Blog Archives

Your Client is Hacked and Personal Information is Leaked Online – Now What?

By Hayes Hunt and Jillian Thornton You are general counsel to a company, and your CEO steps into your office, clutching his iPhone in one hand and wiping sweat from his brow with the other, and tells you that a

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Posted in Corporate Compliance, Criminal Law, Litigation, Litigation Practice, Prosecution & Defense, Social Media & Law, The Client, The Practice of Law, Uncategorized

Lawyer’s Duty to Preserve Social Media Evidence

By Hayes Hunt and Jeffrey Monhait Lawyers must take “appropriate” steps to preserve their clients’ potentially relevant and discoverable social media evidence. That is the key take-away from an ethics opinion recently issued by the Philadelphia Bar Association. However, lawyers

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Posted in Social Media & Law

Twitter, Evidence, Privacy and Social Media

By Hayes Hunt and Brian Kint A recent case, albeit one dealing with a governmental subpoena, shows that the SCA may not be the panacea that social networking sites think it is. In People v. Harris, Twitter sought to quash

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Posted in Criminal Law

Facebook Subpoena – Trial Evidence

By Hayes Hunt and Brian Kint Obtaining information through a subpoena may be easier said than done. Third-party subpoenas to social networking sites are likely to result in an objection on the grounds that the production of private information would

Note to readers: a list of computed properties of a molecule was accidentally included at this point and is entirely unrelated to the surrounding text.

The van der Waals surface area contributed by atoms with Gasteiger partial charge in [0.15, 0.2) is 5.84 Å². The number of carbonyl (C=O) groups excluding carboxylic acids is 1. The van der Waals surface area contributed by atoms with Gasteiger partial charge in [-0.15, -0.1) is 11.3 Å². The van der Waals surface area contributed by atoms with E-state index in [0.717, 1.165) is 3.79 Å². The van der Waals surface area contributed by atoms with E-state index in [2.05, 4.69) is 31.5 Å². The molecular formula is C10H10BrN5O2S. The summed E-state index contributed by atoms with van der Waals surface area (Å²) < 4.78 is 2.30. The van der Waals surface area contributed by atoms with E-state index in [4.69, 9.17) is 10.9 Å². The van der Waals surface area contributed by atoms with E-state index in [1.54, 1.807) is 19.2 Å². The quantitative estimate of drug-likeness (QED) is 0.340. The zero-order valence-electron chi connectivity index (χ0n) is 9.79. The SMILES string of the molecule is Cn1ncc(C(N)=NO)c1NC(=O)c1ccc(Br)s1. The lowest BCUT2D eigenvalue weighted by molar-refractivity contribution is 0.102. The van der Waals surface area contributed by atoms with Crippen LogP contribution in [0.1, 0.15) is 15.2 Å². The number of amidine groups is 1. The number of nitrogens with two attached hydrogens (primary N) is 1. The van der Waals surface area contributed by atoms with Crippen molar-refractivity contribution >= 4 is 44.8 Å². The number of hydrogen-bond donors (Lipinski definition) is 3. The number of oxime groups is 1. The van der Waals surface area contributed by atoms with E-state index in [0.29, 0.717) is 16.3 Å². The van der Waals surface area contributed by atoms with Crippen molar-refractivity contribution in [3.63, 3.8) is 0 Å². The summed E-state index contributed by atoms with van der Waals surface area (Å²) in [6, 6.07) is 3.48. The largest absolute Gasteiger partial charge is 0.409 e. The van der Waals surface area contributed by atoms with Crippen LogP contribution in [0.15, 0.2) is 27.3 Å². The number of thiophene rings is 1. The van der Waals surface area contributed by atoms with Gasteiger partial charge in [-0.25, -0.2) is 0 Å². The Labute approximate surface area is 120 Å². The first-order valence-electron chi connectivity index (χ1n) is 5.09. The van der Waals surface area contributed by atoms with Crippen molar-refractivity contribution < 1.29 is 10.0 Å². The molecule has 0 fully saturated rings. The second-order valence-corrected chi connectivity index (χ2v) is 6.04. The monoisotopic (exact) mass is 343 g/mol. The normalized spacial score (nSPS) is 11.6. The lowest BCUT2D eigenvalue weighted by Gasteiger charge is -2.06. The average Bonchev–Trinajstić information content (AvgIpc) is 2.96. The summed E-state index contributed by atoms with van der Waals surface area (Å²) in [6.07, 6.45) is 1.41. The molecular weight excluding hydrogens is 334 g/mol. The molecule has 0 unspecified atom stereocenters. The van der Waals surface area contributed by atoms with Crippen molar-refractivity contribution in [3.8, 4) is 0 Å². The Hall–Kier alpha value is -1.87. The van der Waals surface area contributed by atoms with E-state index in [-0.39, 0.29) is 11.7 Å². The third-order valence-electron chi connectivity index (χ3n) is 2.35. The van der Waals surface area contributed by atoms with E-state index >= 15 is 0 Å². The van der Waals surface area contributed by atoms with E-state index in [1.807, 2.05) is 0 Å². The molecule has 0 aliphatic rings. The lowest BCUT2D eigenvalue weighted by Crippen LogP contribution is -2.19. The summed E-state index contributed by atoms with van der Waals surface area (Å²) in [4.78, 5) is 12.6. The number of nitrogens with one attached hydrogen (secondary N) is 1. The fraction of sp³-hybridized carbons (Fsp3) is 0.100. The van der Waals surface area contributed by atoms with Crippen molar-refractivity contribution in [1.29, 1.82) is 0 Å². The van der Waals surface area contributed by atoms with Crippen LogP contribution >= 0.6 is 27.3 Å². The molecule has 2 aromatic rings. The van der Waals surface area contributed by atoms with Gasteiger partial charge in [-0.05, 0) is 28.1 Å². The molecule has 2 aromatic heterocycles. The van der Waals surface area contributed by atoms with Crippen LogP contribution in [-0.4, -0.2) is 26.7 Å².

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Posted in Trial

Social Media Evidence – Authentication

By Hayes Hunt and Brian Kint Despite the relative freedom law enforcement officials have to gather evidence, prosecutors and defense counsel alike are limited as to what information they can introduce into evidence at trial. Perhaps the biggest hurdle attorneys

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Posted in Trial

Prosecution’s Use of Social Media Research

By Hayes Hunt and Brian Kint All of this goes to show that the use of social media in judicial proceedings is not a one way street. Law enforcement and prosecutors are increasingly utilizing social networking sites to build their

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Posted in Social Media & Law

Juror Misconduct and Social Media

By Hayes Hunt and Brian Kint The Daugerdas case also shows the importance of continuing juror investigation beyond voir dire. Monitoring jurors’ social networking sites during trial and deliberations can reveal instances of juror misconduct as well. As social networking

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Posted in Trial

Trial and Social Media: Researching Potential Jurors

By Hayes Hunt and Brian Kint Social media is a mainstay in daily life. Over a billion people are registered users of Facebook. The Facebook logo and the logos of other social networking giants such as Twitter are quickly becoming

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Posted in Trial

Blogger Beware – Lawyer Blogs: Free Speech and Advertising

By Hayes Hunt and Brian Kint Lawyers and law firms are increasingly using blogs, also referred to as “blawgs” along with social media sites such as Facebook and Twitter, to build their visibility and brand.  While blogs do not have

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Posted in Ethics & Professional Conduct

Fired for “Liking” – Social Media Use at Your Job

By Hayes Hunt and Jillian Thornton Giving your opinion on politics or complaining about the boss to your friends via Facebook is so commonplace and rampant that few people probably stop to think about the consequences of their posting. Less

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Posted in Social Media & Law
About the Editor
Hayes Hunt concentrates his practice in the representation of individuals, corporations and executives in a wide variety of federal and state criminal law and regulatory enforcement matters as well as complex civil litigation. Hayes is a partner in the firm's Commercial Litigation Department as well as its Criminal Defense and Governmental Investigations Group.
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